His misfortune, in a way, was to get his hands on competitive racing cars only at the beginning of his career, when he lacked the maturity to make the most of them. He was not one of the sport's greats, but I'd say that there was little to separate him from Jean Alesi, another man whose car control could be sublime, but whose racing brain was a little soft.

That's a criticism that could never be levelled at Martin Brundle, whom Nigel Roebuck once remarked was as intelligent a man as ever sat in an F1 cockpit. If De Cesaris' problem was that he got in the right cars at the wrong time, then Brundle's misfortune was the team mates he ended up paired with during his stints at Benetton and Mclaren. After years spent doing what he could to establish his reputation in non-turbo Tyrrells, the second-rate products of the re-animated Brabham squad and the truly awful Zakspeed, he finally got his hands on a competitive machine in the form of John Barnard's Benetton B192. One problem... his team mate was a young German novice by the name of Michael Schumacher.

In retrospect, Brundle did a good job. He was almost always out-qualified by Schumacher, but was often quicker in race-trim. He might well have won had his gearbox not failed during the Canadian Grand Prix in 1992, and was ahead of Schumacher at Spa - scene of the German's first win, until going off-track and alerting his team mate to the fact that it was time to change to slicks - a lap earlier than Brundle was able to do so. At the end of the year, the team, perhaps not appreciating the depth of Schumacher's talent, ditched Brundle after he'd been blown away by a rookie. He was replaced by Riccardo Patrese, a multiple race winner who was nonetheless unable to get anywhere near as close to the German star.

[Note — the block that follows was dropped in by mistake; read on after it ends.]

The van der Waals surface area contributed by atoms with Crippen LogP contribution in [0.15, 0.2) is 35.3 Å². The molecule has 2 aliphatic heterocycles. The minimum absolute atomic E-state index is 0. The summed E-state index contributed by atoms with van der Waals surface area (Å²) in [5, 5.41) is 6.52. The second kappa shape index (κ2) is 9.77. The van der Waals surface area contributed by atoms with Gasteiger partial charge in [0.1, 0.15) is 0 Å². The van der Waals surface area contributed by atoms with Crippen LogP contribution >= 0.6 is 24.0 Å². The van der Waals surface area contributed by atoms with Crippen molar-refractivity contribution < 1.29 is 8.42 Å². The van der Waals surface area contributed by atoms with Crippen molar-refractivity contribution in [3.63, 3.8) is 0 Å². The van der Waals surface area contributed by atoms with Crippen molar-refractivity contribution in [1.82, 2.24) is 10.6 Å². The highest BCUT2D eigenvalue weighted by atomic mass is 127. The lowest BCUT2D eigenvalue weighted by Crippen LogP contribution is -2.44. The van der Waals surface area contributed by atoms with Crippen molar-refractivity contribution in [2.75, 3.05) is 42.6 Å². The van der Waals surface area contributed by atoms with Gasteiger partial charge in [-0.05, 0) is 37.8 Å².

Mclaren came knocking in 1994, but once again Brundle was unlucky with his timing. Not only was the 1994 Mclaren-Peugeot quite the worst machine to come out of Woking in a very long time, but he was once again paired up with a then relatively inexperienced man who would go on to become a multiple world champion - Mika Hakkinen. Brundle did a respectable job, but again found himself outpaced by his team mate.

If De Cesaris' problems came down largely to mental attitude, the Brundle, who was probably a much more talented racer, lacked perhaps only that last tenth of a second a lap that separates the great from the good. Sometimes, it doesn't matter, plenty of Grand Prix winners haven't had it, and to my mind, some world champions haven't had it, but without it, a driver needs more luck than Brundle had in order to become a GP winner.

As I said at the beginning of the article, the list of drivers who had really long careers without ever winning a race is actually fairly short - I could perhaps have focused attention on Derek Warwick or Jean Pierre Jarier, but in reality, it is rare for a driver to be good enough to sustain a prolonged career as a paid professional, but not good enough ever to work his way into a team with a shot at winning a race.

What, though, of the current crop of F1 drivers? Well, it took a long time for Webber and Button to win their first races, but neither have been around any longer than one Nick Heidfeld.... Might the German be homing in on De Cesaris' record?

POSTSCRIPT: For anyone who's interested because a) it sounds like one hell of a prize and b) they were kind enough to invite me down to look around their factory, Williams are currently running a repeat of their competition to win a chance to drive their F1 car. For more details, visit: at